Segments transmitted from an offloaded socket can get out of sync in similar ways to the receive side-retransmissions - local drops are possible, though network reorders are not.
Whenever an out of order segment is transmitted the driver provides the device with enough information to perform cryptographic operations. This means most likely that the part of the record preceding the current segment has to be passed to the device as part of the packet context, together with its TCP sequence number and TLS record number. The device can then initialize its crypto state, process and discard the preceding data (to be able to insert the authentication tag) and move onto handling the actual packet.
In this mode depending on the implementation the driver can either ask for a continuation with the crypto state and the new sequence number (next expected segment is the one after the out of order one), or continue with the previous stream state - assuming that the out of order segment was just a retransmission. The former is simpler, and does not require retransmission detection therefore it is the recommended method until such time it is proven inefficient.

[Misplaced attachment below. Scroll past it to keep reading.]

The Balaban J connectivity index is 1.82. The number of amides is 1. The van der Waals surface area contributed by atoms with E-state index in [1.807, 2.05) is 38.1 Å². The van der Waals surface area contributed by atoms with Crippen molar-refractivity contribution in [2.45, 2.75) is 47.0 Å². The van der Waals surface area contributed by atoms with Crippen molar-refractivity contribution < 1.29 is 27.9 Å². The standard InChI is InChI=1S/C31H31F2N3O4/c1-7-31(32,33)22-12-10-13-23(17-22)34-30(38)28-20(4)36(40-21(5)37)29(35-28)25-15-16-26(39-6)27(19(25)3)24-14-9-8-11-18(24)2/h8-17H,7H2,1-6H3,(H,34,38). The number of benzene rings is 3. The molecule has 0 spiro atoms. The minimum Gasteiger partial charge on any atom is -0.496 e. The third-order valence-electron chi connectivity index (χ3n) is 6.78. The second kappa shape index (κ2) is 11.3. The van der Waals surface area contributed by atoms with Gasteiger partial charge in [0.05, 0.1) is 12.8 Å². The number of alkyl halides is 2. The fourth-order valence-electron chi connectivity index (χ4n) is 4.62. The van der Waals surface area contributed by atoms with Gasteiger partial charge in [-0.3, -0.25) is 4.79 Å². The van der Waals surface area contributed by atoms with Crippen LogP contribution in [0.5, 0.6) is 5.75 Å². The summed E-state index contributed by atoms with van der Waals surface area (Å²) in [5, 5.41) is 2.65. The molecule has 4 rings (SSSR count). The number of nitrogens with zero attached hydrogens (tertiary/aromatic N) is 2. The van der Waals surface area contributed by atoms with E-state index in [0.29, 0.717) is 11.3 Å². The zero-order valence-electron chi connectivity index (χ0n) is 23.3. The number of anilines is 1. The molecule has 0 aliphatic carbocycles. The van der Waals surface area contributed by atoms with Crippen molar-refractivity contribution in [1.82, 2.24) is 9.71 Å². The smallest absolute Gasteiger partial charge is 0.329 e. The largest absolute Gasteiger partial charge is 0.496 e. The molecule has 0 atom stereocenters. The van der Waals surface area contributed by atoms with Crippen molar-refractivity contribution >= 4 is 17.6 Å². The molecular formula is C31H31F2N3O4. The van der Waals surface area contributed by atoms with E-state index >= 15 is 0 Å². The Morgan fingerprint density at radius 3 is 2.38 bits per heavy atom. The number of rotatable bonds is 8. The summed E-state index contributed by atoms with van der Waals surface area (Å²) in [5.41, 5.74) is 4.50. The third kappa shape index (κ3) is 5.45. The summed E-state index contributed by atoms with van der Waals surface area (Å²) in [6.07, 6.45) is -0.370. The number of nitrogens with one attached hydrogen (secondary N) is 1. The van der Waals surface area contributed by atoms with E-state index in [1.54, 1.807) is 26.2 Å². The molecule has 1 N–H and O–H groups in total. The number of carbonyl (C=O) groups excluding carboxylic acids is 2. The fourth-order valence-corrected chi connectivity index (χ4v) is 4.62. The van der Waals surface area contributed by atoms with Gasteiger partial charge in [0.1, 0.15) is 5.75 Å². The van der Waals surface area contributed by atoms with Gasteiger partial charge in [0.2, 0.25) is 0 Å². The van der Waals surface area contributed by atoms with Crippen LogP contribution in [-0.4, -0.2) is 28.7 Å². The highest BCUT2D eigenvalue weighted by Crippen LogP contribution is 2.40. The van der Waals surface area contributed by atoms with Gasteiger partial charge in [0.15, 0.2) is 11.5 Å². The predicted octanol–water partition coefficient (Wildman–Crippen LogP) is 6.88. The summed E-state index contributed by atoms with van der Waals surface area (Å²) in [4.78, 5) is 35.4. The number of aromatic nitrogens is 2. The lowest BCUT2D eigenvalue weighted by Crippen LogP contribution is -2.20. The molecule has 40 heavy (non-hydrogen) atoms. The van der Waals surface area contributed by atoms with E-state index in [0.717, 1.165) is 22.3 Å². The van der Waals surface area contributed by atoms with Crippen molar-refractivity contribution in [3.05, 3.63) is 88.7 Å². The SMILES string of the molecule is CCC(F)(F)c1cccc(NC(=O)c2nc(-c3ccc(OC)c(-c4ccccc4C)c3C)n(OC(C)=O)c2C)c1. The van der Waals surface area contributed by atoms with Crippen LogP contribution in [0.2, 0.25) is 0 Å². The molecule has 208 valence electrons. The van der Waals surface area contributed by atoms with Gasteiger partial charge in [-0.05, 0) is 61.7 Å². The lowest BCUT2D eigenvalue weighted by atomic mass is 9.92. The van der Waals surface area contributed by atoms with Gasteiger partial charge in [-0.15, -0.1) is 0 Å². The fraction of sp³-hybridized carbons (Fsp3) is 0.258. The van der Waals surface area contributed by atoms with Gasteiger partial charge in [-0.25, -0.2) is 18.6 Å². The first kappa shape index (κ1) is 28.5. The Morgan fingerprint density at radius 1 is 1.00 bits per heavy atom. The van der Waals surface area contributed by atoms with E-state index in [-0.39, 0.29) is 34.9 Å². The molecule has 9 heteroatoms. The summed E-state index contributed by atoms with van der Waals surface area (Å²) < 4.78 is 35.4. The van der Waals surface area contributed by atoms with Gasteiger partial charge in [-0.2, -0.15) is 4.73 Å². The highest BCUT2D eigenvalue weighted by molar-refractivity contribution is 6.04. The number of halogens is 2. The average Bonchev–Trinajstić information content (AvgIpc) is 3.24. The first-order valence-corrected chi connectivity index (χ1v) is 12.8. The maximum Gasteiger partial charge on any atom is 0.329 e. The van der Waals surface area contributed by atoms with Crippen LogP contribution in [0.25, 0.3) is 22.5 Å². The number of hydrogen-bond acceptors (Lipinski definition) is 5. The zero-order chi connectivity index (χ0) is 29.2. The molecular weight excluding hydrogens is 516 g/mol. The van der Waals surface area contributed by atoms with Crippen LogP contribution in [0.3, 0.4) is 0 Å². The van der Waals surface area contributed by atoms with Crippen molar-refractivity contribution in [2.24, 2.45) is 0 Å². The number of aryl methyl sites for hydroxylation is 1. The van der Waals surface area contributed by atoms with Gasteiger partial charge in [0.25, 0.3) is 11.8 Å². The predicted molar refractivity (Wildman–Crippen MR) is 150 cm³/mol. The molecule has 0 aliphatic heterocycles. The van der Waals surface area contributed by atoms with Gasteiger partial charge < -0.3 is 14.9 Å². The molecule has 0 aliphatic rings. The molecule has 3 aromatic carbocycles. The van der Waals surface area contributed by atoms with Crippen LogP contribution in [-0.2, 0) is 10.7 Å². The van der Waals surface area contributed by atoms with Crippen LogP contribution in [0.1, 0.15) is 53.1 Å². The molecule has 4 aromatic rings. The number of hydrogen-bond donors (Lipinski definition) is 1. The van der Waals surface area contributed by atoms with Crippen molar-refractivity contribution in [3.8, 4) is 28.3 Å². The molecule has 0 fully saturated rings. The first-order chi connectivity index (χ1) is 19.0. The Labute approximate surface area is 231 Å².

A small amount of RX reorder events may not require a full resynchronization. In particular the device should not lose synchronization when record boundary can be recovered:
Green segments are successfully decrypted, blue ones are passed as received on wire, red stripes mark start of new records.
In above case segment 1 is received and decrypted successfully.
Segment 2 was dropped so 3 arrives out of order. The device knows
the next record starts inside 3, based on record length in segment 1.
Segment 3 is passed untouched, because due to lack of data from segment 2
the remainder of the previous record inside segment 3 cannot be handled.
The device can, however, collect the authentication algorithm’s state
and partial block from the new record in segment 3 and when 4 and 5
arrive continue decryption. Finally when 2 arrives it’s completely outside
of expected window of the device so it’s passed as is without special
ktls software fallback handles the decryption of record
spanning segments 1, 2 and 3. The device did not get out of sync,
even though two segments did not get decrypted.
Kernel synchronization may be necessary if the lost segment contained a record header and arrived after the next record header has already passed:
In this example segment 2 gets dropped, and it contains a record header. Device can only detect that segment 4 also contains a TLS header if it knows the length of the previous record from segment 2. In this case the device will lose synchronization with the stream.